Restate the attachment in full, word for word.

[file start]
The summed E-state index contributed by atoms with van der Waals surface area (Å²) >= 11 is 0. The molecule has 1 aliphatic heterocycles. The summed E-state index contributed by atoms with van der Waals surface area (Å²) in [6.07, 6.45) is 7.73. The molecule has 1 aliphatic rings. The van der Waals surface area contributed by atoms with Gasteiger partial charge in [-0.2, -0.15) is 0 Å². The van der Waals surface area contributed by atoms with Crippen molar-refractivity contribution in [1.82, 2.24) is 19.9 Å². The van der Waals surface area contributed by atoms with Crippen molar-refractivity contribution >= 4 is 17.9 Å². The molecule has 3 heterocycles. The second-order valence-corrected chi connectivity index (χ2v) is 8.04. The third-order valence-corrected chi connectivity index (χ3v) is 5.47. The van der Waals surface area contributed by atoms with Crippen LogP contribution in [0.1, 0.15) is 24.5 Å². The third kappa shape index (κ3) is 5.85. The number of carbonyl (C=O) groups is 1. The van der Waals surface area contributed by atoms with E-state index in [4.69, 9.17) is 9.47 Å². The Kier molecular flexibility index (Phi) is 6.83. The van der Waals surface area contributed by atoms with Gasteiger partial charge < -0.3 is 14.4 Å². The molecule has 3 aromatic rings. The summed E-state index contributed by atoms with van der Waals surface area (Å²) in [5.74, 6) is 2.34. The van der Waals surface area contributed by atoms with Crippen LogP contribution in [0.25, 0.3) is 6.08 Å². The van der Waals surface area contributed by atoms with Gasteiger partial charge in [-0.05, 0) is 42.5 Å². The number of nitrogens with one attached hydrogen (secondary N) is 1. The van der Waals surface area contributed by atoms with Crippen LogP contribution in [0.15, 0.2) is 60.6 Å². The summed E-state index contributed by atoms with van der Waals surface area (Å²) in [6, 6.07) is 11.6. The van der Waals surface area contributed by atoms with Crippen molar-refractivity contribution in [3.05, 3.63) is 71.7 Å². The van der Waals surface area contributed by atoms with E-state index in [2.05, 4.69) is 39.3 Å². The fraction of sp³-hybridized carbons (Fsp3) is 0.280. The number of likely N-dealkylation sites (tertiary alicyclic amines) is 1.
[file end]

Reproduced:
The summed E-state index contributed by atoms with van der Waals surface area (Å²) >= 11 is 0. The molecule has 1 aliphatic heterocycles. The summed E-state index contributed by atoms with van der Waals surface area (Å²) in [6.07, 6.45) is 7.73. The molecule has 1 aliphatic rings. The van der Waals surface area contributed by atoms with Gasteiger partial charge in [-0.2, -0.15) is 0 Å². The van der Waals surface area contributed by atoms with Crippen molar-refractivity contribution in [1.82, 2.24) is 19.9 Å². The van der Waals surface area contributed by atoms with Crippen molar-refractivity contribution >= 4 is 17.9 Å². The molecule has 3 heterocycles. The second-order valence-corrected chi connectivity index (χ2v) is 8.04. The third-order valence-corrected chi connectivity index (χ3v) is 5.47. The van der Waals surface area contributed by atoms with Crippen LogP contribution in [0.1, 0.15) is 24.5 Å². The third kappa shape index (κ3) is 5.85. The number of carbonyl (C=O) groups is 1. The van der Waals surface area contributed by atoms with E-state index in [4.69, 9.17) is 9.47 Å². The Kier molecular flexibility index (Phi) is 6.83. The van der Waals surface area contributed by atoms with Gasteiger partial charge < -0.3 is 14.4 Å². The molecule has 3 aromatic rings. The summed E-state index contributed by atoms with van der Waals surface area (Å²) in [5.74, 6) is 2.34. The van der Waals surface area contributed by atoms with Crippen LogP contribution in [0.25, 0.3) is 6.08 Å². The van der Waals surface area contributed by atoms with Gasteiger partial charge in [-0.05, 0) is 42.5 Å². The number of nitrogens with one attached hydrogen (secondary N) is 1. The van der Waals surface area contributed by atoms with Crippen LogP contribution in [0.15, 0.2) is 60.6 Å². The summed E-state index contributed by atoms with van der Waals surface area (Å²) in [6, 6.07) is 11.6. The van der Waals surface area contributed by atoms with Crippen molar-refractivity contribution in [3.05, 3.63) is 71.7 Å². The van der Waals surface area contributed by atoms with E-state index in [2.05, 4.69) is 39.3 Å². The fraction of sp³-hybridized carbons (Fsp3) is 0.280. The number of likely N-dealkylation sites (tertiary alicyclic amines) is 1.